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MR features of primary and secondary malignant lymphoma of the pancreas: a pictorial review.

Fujinaga Y, Lall C, Patel A, Matsushita T, Sanyal R, Kadoya M - Insights Imaging (2013)

Bottom Line: To describe the imaging findings of primary and secondary pancreatic malignant lymphoma on magnetic resonance imaging (MRI), to help differentiate lymphoma of the pancreas from primary adenocarcinoma and autoimmune pancreatitis among others, and to discuss a few atypical presentations of pancreatitis mimicking lymphoma.Knowledge of these imaging manifestations of lymphoma may be helpful to arrive at an accurate diagnosis and avoid unnecessary morbidity and mortality from inadvertent surgery. • Pancreatic malignant lymphoma is shown as a nodular low-density area with mild enhancement on CT. • It sometimes shows variable manifestations mimicking other tumours and inflammatory conditions. • MRI provides useful information for differentiating malignant lymphoma from other mimickers.

View Article: PubMed Central - PubMed

Affiliation: Department of Radiology, Shinshu University School of Medicine, 3-1-1 Asahi, Matsumoto, 390-8621, Japan, fujinaga@shinshu-u.ac.jp.

ABSTRACT

Objective: To describe the imaging findings of primary and secondary pancreatic malignant lymphoma on magnetic resonance imaging (MRI), to help differentiate lymphoma of the pancreas from primary adenocarcinoma and autoimmune pancreatitis among others, and to discuss a few atypical presentations of pancreatitis mimicking lymphoma.

Conclusion: Knowledge of these imaging manifestations of lymphoma may be helpful to arrive at an accurate diagnosis and avoid unnecessary morbidity and mortality from inadvertent surgery.

Main messages: • Pancreatic malignant lymphoma is shown as a nodular low-density area with mild enhancement on CT. • It sometimes shows variable manifestations mimicking other tumours and inflammatory conditions. • MRI provides useful information for differentiating malignant lymphoma from other mimickers.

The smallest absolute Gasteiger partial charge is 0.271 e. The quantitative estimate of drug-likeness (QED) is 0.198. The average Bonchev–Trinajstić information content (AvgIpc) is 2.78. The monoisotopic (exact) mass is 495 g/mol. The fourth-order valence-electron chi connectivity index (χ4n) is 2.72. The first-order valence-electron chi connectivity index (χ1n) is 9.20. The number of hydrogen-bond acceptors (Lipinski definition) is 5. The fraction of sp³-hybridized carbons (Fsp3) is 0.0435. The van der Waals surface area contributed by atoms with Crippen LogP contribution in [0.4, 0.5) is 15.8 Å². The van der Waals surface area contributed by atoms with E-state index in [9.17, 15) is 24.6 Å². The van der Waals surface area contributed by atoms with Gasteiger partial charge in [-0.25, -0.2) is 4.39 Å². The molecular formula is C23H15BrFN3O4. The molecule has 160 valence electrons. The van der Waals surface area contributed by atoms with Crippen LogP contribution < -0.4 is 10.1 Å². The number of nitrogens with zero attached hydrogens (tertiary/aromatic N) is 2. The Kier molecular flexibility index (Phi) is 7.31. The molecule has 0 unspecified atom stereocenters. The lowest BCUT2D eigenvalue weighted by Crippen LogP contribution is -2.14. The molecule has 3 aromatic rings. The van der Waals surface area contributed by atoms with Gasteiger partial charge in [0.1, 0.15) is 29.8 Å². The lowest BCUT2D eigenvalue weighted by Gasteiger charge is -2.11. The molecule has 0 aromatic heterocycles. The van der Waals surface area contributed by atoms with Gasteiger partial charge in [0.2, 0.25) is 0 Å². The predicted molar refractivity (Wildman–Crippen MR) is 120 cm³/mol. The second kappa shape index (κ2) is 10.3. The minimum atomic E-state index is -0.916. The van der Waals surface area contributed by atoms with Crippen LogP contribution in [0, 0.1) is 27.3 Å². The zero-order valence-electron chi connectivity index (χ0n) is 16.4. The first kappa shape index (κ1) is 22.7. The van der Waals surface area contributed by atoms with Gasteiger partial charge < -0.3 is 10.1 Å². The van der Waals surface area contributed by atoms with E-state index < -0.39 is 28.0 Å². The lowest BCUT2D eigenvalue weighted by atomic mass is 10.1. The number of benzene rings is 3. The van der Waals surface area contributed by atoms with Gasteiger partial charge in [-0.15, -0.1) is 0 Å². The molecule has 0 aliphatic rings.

No MeSH data available.


Related in: MedlinePlus

A 56-year-old man with secondary pancreatic lymphoma. a Fat-suppressed T1-weighted image shows diffuse pancreatic swelling and homogeneously hypointense pancreas. Atrophic pancreatic and residual normal pancreatic parenchyma of the tail are seen. b Pancreatic phase of dynamic contrast-enhanced MR image shows poorly enhanced pancreas head and body. Distal main pancreatic duct dilatation (white arrow) and enhanced normal pancreatic parenchyma are seen. Poorly enhanced right renal lesion (white arrowheads) is also seen
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Fig4: A 56-year-old man with secondary pancreatic lymphoma. a Fat-suppressed T1-weighted image shows diffuse pancreatic swelling and homogeneously hypointense pancreas. Atrophic pancreatic and residual normal pancreatic parenchyma of the tail are seen. b Pancreatic phase of dynamic contrast-enhanced MR image shows poorly enhanced pancreas head and body. Distal main pancreatic duct dilatation (white arrow) and enhanced normal pancreatic parenchyma are seen. Poorly enhanced right renal lesion (white arrowheads) is also seen

Mentions: In the previous studies, 1 of 6 (16.7 %) cases of primary pancreatic lymphoma and 2 of 12 (16.7 %) cases of secondary pancreatic lymphoma were classified into this category [27, 33]. Thus, diffuse pancreatic enlargement with mild MPD dilatation is another presentation of pancreatic lymphoma (Fig. 3). While a distinct nodular mass may not be appreciated, a subtle clue to the diagnosis may simply be upstream MPD dilatation in some cases (Fig. 4). Signal intensity of the pancreas that is involved diffusely with lymphoma is generally diffusely decreased on T1WI and diffusely increased on T2WI. The findings of this type may closely mimic the imaging findings of acute pancreatitis [36, 37]. The key to diagnosis is that peripancreatic inflammation is typically minimal or completely absent without associated fluid collections or extension of inflammation into the retroperitoneal spaces/mesenteric root. When enlarged peripancreatic or retroperitoneal lymph nodes are present, exclusion of acute pancreatitis is much easier.Fig. 3